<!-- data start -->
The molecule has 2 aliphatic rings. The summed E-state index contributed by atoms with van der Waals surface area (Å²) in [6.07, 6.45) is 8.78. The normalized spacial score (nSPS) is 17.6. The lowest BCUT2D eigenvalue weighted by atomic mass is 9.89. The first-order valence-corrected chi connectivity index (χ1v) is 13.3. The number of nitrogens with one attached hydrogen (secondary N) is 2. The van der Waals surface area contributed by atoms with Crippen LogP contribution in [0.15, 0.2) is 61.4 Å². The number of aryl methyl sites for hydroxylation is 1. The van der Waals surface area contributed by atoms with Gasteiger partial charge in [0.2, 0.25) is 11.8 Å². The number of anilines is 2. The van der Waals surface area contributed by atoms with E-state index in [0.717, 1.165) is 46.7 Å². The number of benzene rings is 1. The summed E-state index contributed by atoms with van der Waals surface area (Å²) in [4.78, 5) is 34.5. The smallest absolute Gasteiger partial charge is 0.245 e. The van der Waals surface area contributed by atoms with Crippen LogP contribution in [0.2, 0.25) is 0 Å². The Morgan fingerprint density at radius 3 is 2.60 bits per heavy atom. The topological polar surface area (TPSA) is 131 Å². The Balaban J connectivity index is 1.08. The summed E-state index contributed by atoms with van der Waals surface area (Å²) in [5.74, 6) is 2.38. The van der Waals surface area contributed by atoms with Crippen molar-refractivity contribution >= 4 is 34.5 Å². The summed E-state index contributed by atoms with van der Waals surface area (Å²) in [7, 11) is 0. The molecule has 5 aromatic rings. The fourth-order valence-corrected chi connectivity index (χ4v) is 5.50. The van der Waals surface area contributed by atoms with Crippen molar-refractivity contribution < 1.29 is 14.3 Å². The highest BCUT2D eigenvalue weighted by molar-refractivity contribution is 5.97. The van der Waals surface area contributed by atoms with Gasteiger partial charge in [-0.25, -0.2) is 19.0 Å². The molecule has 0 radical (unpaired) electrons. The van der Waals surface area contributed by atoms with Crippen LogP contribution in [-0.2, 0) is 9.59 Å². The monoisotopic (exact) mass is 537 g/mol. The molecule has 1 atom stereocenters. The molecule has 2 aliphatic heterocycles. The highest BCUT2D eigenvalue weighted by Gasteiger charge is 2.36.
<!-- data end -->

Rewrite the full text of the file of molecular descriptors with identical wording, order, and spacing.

The molecule has 2 aliphatic rings. The summed E-state index contributed by atoms with van der Waals surface area (Å²) in [6.07, 6.45) is 8.78. The normalized spacial score (nSPS) is 17.6. The lowest BCUT2D eigenvalue weighted by atomic mass is 9.89. The first-order valence-corrected chi connectivity index (χ1v) is 13.3. The number of nitrogens with one attached hydrogen (secondary N) is 2. The van der Waals surface area contributed by atoms with Crippen LogP contribution in [0.15, 0.2) is 61.4 Å². The number of aryl methyl sites for hydroxylation is 1. The van der Waals surface area contributed by atoms with Gasteiger partial charge in [0.2, 0.25) is 11.8 Å². The number of anilines is 2. The van der Waals surface area contributed by atoms with E-state index in [0.717, 1.165) is 46.7 Å². The number of benzene rings is 1. The summed E-state index contributed by atoms with van der Waals surface area (Å²) in [4.78, 5) is 34.5. The smallest absolute Gasteiger partial charge is 0.245 e. The van der Waals surface area contributed by atoms with Crippen LogP contribution in [0.2, 0.25) is 0 Å². The Morgan fingerprint density at radius 3 is 2.60 bits per heavy atom. The topological polar surface area (TPSA) is 131 Å². The Balaban J connectivity index is 1.08. The summed E-state index contributed by atoms with van der Waals surface area (Å²) in [5.74, 6) is 2.38. The van der Waals surface area contributed by atoms with Crippen molar-refractivity contribution >= 4 is 34.5 Å². The summed E-state index contributed by atoms with van der Waals surface area (Å²) in [7, 11) is 0. The molecule has 5 aromatic rings. The fourth-order valence-corrected chi connectivity index (χ4v) is 5.50. The van der Waals surface area contributed by atoms with Crippen molar-refractivity contribution < 1.29 is 14.3 Å². The highest BCUT2D eigenvalue weighted by molar-refractivity contribution is 5.97. The van der Waals surface area contributed by atoms with Gasteiger partial charge in [-0.25, -0.2) is 19.0 Å². The molecule has 0 radical (unpaired) electrons. The van der Waals surface area contributed by atoms with Crippen LogP contribution in [-0.2, 0) is 9.59 Å². The monoisotopic (exact) mass is 537 g/mol. The molecule has 1 atom stereocenters. The molecule has 2 aliphatic heterocycles. The highest BCUT2D eigenvalue weighted by Gasteiger charge is 2.36.